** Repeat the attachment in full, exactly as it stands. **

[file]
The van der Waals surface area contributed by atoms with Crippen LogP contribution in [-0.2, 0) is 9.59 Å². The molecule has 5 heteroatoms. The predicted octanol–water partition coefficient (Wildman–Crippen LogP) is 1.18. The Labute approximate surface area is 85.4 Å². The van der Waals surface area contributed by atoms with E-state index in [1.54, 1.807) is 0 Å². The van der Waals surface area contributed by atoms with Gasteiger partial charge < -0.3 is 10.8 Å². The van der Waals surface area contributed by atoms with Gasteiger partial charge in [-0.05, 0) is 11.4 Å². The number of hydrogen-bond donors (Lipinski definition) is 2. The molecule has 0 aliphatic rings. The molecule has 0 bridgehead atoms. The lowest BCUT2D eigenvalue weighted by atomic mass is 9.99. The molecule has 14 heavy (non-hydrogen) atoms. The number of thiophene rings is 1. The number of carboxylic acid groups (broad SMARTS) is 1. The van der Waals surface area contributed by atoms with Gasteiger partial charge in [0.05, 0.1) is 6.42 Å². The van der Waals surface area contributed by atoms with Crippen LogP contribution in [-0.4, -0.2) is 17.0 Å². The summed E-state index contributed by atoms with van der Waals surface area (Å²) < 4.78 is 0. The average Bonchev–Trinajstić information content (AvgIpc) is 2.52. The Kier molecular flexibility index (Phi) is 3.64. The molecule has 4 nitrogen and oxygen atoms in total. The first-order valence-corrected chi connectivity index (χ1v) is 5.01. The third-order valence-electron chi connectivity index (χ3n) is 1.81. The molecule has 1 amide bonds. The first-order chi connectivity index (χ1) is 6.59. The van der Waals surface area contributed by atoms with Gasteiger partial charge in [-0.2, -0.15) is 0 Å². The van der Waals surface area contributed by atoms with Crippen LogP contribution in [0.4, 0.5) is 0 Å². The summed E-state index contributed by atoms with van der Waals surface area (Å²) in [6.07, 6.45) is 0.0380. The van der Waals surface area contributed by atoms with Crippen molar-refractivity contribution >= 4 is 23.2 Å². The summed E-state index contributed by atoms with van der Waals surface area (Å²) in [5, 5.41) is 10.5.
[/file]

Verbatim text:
The van der Waals surface area contributed by atoms with Crippen LogP contribution in [-0.2, 0) is 9.59 Å². The molecule has 5 heteroatoms. The predicted octanol–water partition coefficient (Wildman–Crippen LogP) is 1.18. The Labute approximate surface area is 85.4 Å². The van der Waals surface area contributed by atoms with E-state index in [1.54, 1.807) is 0 Å². The van der Waals surface area contributed by atoms with Gasteiger partial charge < -0.3 is 10.8 Å². The van der Waals surface area contributed by atoms with Gasteiger partial charge in [-0.05, 0) is 11.4 Å². The number of hydrogen-bond donors (Lipinski definition) is 2. The molecule has 0 aliphatic rings. The molecule has 0 bridgehead atoms. The lowest BCUT2D eigenvalue weighted by atomic mass is 9.99. The molecule has 14 heavy (non-hydrogen) atoms. The number of thiophene rings is 1. The number of carboxylic acid groups (broad SMARTS) is 1. The van der Waals surface area contributed by atoms with Gasteiger partial charge in [0.05, 0.1) is 6.42 Å². The van der Waals surface area contributed by atoms with Crippen LogP contribution in [-0.4, -0.2) is 17.0 Å². The summed E-state index contributed by atoms with van der Waals surface area (Å²) < 4.78 is 0. The average Bonchev–Trinajstić information content (AvgIpc) is 2.52. The Kier molecular flexibility index (Phi) is 3.64. The molecule has 4 nitrogen and oxygen atoms in total. The first-order valence-corrected chi connectivity index (χ1v) is 5.01. The third-order valence-electron chi connectivity index (χ3n) is 1.81. The molecule has 1 amide bonds. The first-order chi connectivity index (χ1) is 6.59. The van der Waals surface area contributed by atoms with Gasteiger partial charge in [-0.2, -0.15) is 0 Å². The van der Waals surface area contributed by atoms with Crippen LogP contribution in [0.4, 0.5) is 0 Å². The summed E-state index contributed by atoms with van der Waals surface area (Å²) in [6.07, 6.45) is 0.0380. The van der Waals surface area contributed by atoms with Crippen molar-refractivity contribution >= 4 is 23.2 Å². The summed E-state index contributed by atoms with van der Waals surface area (Å²) in [5, 5.41) is 10.5.